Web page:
Europe's Deadly Fiscal Paralysis
Quarrels over European Union budget policy don't amount to much in themselves. Yet they demonstrate a pathology whose importance is hard to exaggerate. If growth in the euro area is not restored, the future of the union itself will be in jeopardy. Instead of grappling with this, however, Europe's leaders are endlessly engaged with trivialities.
Anti-EU sentiment has become so pronounced that Prime Minister David Cameron has promised an "in or out" referendum on U.K. membership if his party wins next year's general election. So last week, when the European Commission told the U.K. to promptly pay an extra 1.7 billion pounds to make a good on a newly assessed shortfall in earlier budget contributions, the timing wasn't ideal. Cameron declared himself "downright angry."
Separately, France and Italy have come under pressure to tighten their fiscal policies to comply with EU rules. Both countries are suffering from stalling economic activity and are struggling to keep earlier promises to get budget deficits below 3 percent of gross domestic product. Their latest plans, first rejected, have been tweaked and resubmitted, and the commission says they now might be all right. A final decision is due by the end of November.
The U.K. case is the simplest: Cameron ought to grit his teeth and pay up. The rules on EU budget contributions are sensible and straightforward. Contributions are tied by formula to income, as they should be, and the extra payment is owed because statistical revisions have altered the assessment of U.K. national income over the past 12 years. It should not have come as a great surprise. That's that.
The case of France and Italy is quite different, as it has to do with their national budgets. Here, the EU rules are anything but sensible. They've demanded fiscal austerity when what's required is fiscal accommodation, if not outright stimulus. And another set of rules make it hard for the European Central Bank to step in, as the U.S. Federal Reserve did (three times), with unconventional monetary stimulus.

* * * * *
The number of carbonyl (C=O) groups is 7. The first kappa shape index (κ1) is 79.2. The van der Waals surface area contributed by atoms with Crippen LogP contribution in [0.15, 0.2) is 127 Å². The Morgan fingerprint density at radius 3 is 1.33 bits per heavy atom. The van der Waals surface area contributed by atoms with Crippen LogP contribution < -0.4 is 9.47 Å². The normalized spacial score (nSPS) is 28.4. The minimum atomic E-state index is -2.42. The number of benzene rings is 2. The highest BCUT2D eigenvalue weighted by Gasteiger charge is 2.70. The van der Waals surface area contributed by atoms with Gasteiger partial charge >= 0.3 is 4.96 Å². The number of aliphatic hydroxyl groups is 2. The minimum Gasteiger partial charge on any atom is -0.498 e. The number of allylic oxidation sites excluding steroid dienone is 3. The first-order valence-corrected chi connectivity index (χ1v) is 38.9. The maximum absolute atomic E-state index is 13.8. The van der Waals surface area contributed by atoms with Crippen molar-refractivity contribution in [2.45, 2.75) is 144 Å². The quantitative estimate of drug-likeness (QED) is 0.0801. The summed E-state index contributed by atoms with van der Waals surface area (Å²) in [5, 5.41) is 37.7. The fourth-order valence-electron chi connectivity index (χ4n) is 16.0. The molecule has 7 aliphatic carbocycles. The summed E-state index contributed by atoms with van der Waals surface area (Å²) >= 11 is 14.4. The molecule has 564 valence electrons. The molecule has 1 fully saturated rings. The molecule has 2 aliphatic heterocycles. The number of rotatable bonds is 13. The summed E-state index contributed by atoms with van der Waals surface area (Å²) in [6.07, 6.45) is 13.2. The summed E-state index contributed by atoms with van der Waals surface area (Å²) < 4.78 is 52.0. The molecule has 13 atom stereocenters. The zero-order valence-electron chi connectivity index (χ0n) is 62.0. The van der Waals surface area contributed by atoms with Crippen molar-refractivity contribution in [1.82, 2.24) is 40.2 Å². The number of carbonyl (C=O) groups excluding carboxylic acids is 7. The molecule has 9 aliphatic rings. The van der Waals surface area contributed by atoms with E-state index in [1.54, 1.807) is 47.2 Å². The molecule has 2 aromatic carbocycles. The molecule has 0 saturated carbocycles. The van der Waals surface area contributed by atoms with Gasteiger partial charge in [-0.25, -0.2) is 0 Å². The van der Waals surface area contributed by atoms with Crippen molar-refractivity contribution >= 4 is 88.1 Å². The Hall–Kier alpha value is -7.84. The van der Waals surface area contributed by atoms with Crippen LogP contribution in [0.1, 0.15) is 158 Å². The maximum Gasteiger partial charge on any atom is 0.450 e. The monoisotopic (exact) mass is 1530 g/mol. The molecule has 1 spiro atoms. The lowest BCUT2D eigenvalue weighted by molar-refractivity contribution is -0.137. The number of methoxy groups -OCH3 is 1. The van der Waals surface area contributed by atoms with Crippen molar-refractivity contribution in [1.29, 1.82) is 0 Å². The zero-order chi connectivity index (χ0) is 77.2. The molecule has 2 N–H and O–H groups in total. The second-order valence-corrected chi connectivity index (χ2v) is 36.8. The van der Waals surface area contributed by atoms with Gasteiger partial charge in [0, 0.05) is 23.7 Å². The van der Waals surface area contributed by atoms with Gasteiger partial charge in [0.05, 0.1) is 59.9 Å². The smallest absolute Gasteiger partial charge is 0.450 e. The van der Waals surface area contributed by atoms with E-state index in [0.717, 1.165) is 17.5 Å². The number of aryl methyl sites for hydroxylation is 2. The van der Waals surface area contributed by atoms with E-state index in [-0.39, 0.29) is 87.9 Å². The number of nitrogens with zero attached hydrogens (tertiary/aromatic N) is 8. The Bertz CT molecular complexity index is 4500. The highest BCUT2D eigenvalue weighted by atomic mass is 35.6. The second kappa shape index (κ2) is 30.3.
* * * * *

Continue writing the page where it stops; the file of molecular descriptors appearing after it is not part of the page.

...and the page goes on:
It's good that the commission has shown some flexibility this week, choosing not to reject the French and Italian budgets out of hand. In November, a new set of commissioners takes over, and it's to be hoped that they too will refrain from demanding further tax increases and spending cuts.
The sad thing -- and this is what all three cases have in common -- is the waste of political capital and bureaucratic effort on irrelevancies. Instead of finding ingenious ways to bend or argue over the rules, Europe's leaders need to look at fiscal policy from first principles.
The rules that France and Italy have transgressed (like many other EU governments before them) are no good, and they need to be changed.
There's no great mystery about how to revise them. One of the clearest lessons from the euro area's brutal recession and subsequent nonrecovery is that the members of a single-currency area need to pool risk by merging aspects of their fiscal policies. Two elements are crucial. First, arrangements must be made for jointly guaranteed public borrowing, to increase the capacity of the euro countries to run bigger deficits when the situation demands it. Second, new rules, sensitive to the economic cycle, must be written to prevent those arrangements from leading to too much borrowing when the situation doesn't demand it.
The economic theory is easy, but the politics, evidently, are close to impossible. It's understandable that Europe's leaders recoil from the idea of changing their treaty, because who knows where that process might lead. Harder to forgive is the failure even to recognize the fiscal problem and devise modest reforms that don't require constitutional upheaval.
Squabbling over rules that made no sense to begin with is no substitute for real reform.
--Editors: Clive Crook, Mary Duenwald.
To contact the editor on this story:
David Shipley at email@example.com